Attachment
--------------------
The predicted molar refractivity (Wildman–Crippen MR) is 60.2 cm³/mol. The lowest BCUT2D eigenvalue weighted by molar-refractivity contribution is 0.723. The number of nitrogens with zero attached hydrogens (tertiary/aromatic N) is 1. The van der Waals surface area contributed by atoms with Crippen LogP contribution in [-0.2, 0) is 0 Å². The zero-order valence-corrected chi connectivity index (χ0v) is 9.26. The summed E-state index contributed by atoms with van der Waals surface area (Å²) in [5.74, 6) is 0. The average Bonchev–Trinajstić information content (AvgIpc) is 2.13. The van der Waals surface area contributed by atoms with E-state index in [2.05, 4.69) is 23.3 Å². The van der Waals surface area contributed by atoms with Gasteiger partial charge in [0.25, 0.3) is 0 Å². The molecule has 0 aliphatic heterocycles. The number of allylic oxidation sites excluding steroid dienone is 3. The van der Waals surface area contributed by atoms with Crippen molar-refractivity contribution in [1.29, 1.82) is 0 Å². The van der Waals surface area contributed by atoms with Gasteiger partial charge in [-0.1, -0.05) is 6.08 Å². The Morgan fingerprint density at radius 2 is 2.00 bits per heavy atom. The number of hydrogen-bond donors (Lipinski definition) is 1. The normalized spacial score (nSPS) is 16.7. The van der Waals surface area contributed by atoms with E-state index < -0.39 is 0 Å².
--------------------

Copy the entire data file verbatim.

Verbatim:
The predicted molar refractivity (Wildman–Crippen MR) is 60.2 cm³/mol. The lowest BCUT2D eigenvalue weighted by molar-refractivity contribution is 0.723. The number of nitrogens with zero attached hydrogens (tertiary/aromatic N) is 1. The van der Waals surface area contributed by atoms with Crippen LogP contribution in [-0.2, 0) is 0 Å². The zero-order valence-corrected chi connectivity index (χ0v) is 9.26. The summed E-state index contributed by atoms with van der Waals surface area (Å²) in [5.74, 6) is 0. The average Bonchev–Trinajstić information content (AvgIpc) is 2.13. The van der Waals surface area contributed by atoms with E-state index in [2.05, 4.69) is 23.3 Å². The van der Waals surface area contributed by atoms with Gasteiger partial charge in [0.25, 0.3) is 0 Å². The molecule has 0 aliphatic heterocycles. The number of allylic oxidation sites excluding steroid dienone is 3. The van der Waals surface area contributed by atoms with Crippen molar-refractivity contribution in [1.29, 1.82) is 0 Å². The van der Waals surface area contributed by atoms with Gasteiger partial charge in [-0.1, -0.05) is 6.08 Å². The Morgan fingerprint density at radius 2 is 2.00 bits per heavy atom. The number of hydrogen-bond donors (Lipinski definition) is 1. The normalized spacial score (nSPS) is 16.7. The van der Waals surface area contributed by atoms with E-state index < -0.39 is 0 Å².